Low-Income Condo Residents Say D.C.’s Demand That They Pay for Restoring Historic Balconies Will Force Them Out of Their Homes

Washington, D.C. – Historical preservation officials are asking for expensive renovations to condo buildings to overcome the opposition of low-income residents.

The issue is 25 falling balconies that have sprouted from the third story of the Kenesaw Building in Mount Pleasant, a 115-year old building. They are a danger to safety and must be replaced or completely removed.

Replacing balconies could cost as much as $1.5million. Special assessments would be applied to all residents, ranging in value from $10,000 up to $28,000. It could lead to a triplet of condo fees paid by 15 low income households in the building, who are currently paying below market rates and don’t believe they will be able afford it.

Neha Desai (president of the Renaissance Condominium Association) stated that “the only way they could afford to repair the damage is to leave.” DCistThis story was reported by the Associated Press earlier in this week.

So, the Renaissance Condominium Association (which owns 29 out of the building’s total 87 units) and Kenesaw Phoenix Cooperative (which has the remaining units) have proposed affordable repairs. This includes the $750,000 budget to replace 25 balconies with ornamental railing.

It seems plausible enough.

Problematizing matters is that Kenesaw Apartment Building is situated in both one and two historic Districts. To ensure that the work proposed is compatible with the historical character of the area, applications for building permits must be reviewed by the Historic Preservation Review Board (HPRB).

These restrictions allow neighborhood preservationists and government officials to see the plans that Kenesaw residents have for their building. Each group is determined to stop the Kenesaw’s removal of its balconies.

Fay Armstrong of Historic Mount Pleasant testified that it would significantly affect the architecture of the building and character of both historic districts in which it is located.

Staff from HPRB recommended to the board that Kenesaw not remove or replace 25 of these balconies. They wrote in a report that “the balconyies are an original and distinctive feature.” The property would suffer from a loss of character if the balconies were removed.

Residents of Kenesaw made their pleas for flexibility to the board.

“As an owner/senior on fixed income, I am [concerned]In a letter addressed to the HPRB, a resident stated that the project would have a significant impact on low-income residents.

The building’s spirit would be destroyed if long-term residents were forced to leave due to financial hardship. One person said, “I love the balconies but not at this cost.” It would be better if DC could sub-finance the repairs rather than making residents bear a huge cost. Please allow for the removal of the costs if they can’t.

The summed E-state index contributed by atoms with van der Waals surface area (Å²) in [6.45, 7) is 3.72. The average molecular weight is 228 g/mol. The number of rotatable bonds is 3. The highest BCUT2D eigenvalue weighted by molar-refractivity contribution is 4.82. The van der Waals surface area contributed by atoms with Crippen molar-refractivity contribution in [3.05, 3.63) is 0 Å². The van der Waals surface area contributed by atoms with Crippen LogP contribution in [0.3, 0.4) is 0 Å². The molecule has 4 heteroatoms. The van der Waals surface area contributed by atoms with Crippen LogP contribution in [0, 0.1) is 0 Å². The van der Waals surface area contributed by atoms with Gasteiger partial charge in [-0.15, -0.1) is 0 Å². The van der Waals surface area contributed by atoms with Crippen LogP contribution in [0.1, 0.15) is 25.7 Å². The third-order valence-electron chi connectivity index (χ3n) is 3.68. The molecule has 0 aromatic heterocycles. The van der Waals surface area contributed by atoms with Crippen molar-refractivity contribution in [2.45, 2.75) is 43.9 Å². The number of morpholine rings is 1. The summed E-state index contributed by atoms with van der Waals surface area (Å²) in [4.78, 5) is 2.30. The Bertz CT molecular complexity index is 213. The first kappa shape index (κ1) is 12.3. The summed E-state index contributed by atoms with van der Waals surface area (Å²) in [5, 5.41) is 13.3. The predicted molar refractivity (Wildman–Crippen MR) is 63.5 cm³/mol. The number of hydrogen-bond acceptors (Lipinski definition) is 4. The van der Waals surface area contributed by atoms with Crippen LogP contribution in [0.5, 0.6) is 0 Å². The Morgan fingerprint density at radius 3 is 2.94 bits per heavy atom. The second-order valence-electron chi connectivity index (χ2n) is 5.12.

These appeals were ineffective. The HPRB voted unanimously on September 1 to deny plans to eliminate the 25 balconies.

It is not supposed to balance preservation and functionality. Kenesaw’s residents applied to the mayor’s representative. If they feel that denial of a permit would lead to “unreasonable hardship,” then the HPRB can be reversed.

Late January will see a public hearing in which building residents may present their case.

A D.C. City Council emergency bill also allows the Kenesaw Building to be eligible for $250,000 grant funding.

DCist According to reports, the fee hikes are not affordable for low-income families even if they receive the grant. Fees increase based upon a property’s square footage and not on its income.

To cover infrastructure costs or public projects, governments often ask for special assessments.

Typically, these assessments are for projects that provide a particular benefit to the property owners being charged—say a new sidewalk in front of someone’s house. Owners can be upset at the fact that they were charged for something they did not ask for.

Even more offensive is the inflated special assessments Kenesaw residents are receiving. Benefits of replacing the balcony with a $1.5 million one are mostly aesthetic. They only benefit a small number of residents who enjoy looking at it.

People who are living in the building might find it difficult to pay for a longer stay.